Three more terror suspects have attempted suicide at the U.S. detention center in Cuba in the past week, lifting the total to 19, the Pentagon said Wednesday.

There are about 650 detainees at the U.S. Naval base in Cuba, and all are accused of having links to Afghanistan's Taliban regime or Al Qaeda, though none has been charged with a crime.

The three prisoners were treated at the base hospital and are back in their cells, said Pentagon spokeswoman Navy Lt. Cmdr. Barbara Burfeind said. She declined any further details.

Nine attempts have occurred in just six weeks while 10 other attempts occurred over the course of last year.

Burfeind also acknowledged on Wednesday that the United States was transferring some suspects to detention elsewhere, but refused to comment on specific cases or possible other countries involved.

The New York-based Center for Constitutional Rights and the International Human Rights Law Group last week petitioned the Washington-based Inter-American Commission on Human Rights to ensure detainees are not tortured during interrogations and that they not be transferred to third countries, which might tacitly allow torture during questioning.

The groups said some prisoners had been taken to countries including Jordan, Egypt and Morocco for interrogations.

A Mauritanian independent weekly, Le Calame, reported Wednesday that 23 Guantanamo prisoners, including one Mauritanian, had been transferred to a a Moroccan prison for interrogation. The report could not immediately be confirmed, and the newspaper cited no sources.

"From time to time the transfer and release of detainees will occur without notice or mention," Burfeind said.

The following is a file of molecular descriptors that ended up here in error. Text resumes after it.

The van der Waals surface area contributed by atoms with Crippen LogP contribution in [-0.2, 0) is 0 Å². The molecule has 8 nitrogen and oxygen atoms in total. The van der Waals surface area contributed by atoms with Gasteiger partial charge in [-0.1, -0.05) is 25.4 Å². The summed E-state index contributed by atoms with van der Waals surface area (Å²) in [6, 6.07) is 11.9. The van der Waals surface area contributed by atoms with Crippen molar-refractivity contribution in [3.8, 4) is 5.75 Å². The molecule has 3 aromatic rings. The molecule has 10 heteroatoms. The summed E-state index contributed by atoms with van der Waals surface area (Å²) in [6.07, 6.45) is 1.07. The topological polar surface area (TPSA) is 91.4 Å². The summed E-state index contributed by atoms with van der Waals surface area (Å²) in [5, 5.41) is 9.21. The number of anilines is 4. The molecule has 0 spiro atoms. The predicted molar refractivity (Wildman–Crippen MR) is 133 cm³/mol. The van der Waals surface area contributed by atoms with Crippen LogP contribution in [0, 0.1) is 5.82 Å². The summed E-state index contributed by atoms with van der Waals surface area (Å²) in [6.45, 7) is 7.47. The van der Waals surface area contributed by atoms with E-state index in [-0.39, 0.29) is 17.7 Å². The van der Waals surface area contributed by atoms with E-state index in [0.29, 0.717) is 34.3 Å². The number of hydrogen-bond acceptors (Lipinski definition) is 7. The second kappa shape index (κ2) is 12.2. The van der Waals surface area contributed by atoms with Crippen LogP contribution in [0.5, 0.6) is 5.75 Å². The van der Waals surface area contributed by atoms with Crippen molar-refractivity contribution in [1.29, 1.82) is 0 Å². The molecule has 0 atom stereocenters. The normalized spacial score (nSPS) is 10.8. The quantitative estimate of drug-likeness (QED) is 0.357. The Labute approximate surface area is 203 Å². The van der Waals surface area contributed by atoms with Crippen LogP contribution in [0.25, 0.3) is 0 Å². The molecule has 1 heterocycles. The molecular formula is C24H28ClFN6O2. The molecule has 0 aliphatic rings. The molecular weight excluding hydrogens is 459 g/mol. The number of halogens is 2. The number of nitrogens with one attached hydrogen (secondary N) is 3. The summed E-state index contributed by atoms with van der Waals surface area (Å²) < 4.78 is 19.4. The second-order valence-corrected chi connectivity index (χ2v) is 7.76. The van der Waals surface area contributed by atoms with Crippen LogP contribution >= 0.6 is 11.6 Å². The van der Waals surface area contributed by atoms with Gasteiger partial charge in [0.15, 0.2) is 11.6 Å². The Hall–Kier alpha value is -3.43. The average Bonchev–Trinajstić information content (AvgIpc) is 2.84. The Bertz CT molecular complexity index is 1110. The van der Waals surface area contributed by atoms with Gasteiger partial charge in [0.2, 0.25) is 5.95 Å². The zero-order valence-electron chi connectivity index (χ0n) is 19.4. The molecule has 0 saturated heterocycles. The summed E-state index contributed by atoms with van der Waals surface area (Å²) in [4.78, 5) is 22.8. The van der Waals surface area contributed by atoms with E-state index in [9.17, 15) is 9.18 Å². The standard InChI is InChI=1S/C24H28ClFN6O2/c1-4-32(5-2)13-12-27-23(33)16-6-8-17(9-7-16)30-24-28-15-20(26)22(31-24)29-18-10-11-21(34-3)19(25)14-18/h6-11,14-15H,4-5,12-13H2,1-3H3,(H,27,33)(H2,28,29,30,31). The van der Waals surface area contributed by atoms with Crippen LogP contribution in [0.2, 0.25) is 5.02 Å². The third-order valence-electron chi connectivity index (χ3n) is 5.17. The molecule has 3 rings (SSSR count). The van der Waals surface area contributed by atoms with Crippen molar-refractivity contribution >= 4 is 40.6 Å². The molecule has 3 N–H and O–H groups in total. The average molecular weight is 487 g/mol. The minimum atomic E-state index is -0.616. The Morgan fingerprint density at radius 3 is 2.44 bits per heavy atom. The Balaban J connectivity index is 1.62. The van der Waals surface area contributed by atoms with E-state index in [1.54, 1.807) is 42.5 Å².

Amnesty International has demanded an inquiry into whether U.S. interrogations methods were contributing to the suicide attempts. U.S. officials insist the questioning is humane.

A man who tried to hang himself on Jan. 16 is still hospitalized in serious condition. The prospects for his recovery were "still uncertain," Burfiend said, declining further details.

"He is breathing on his own but his level of recovery remains uncertain," she said. The Pentagon has refused to detail the man's injuries, but said his home government and family had been notified.

It was unclear whether the man suffered any brain damage from the attempt, or whether he was conscious.

"Does one of these prisoners have to die in U.S. custody before a full public investigation is conducted?" Amnesty spokesman Alistair Hodgett said in Washington.

The only independent group with steady access to the detainees has been the International Committee of the Red Cross, but it has not been allowed in for interrogations and no longer has a permanent presence on the base.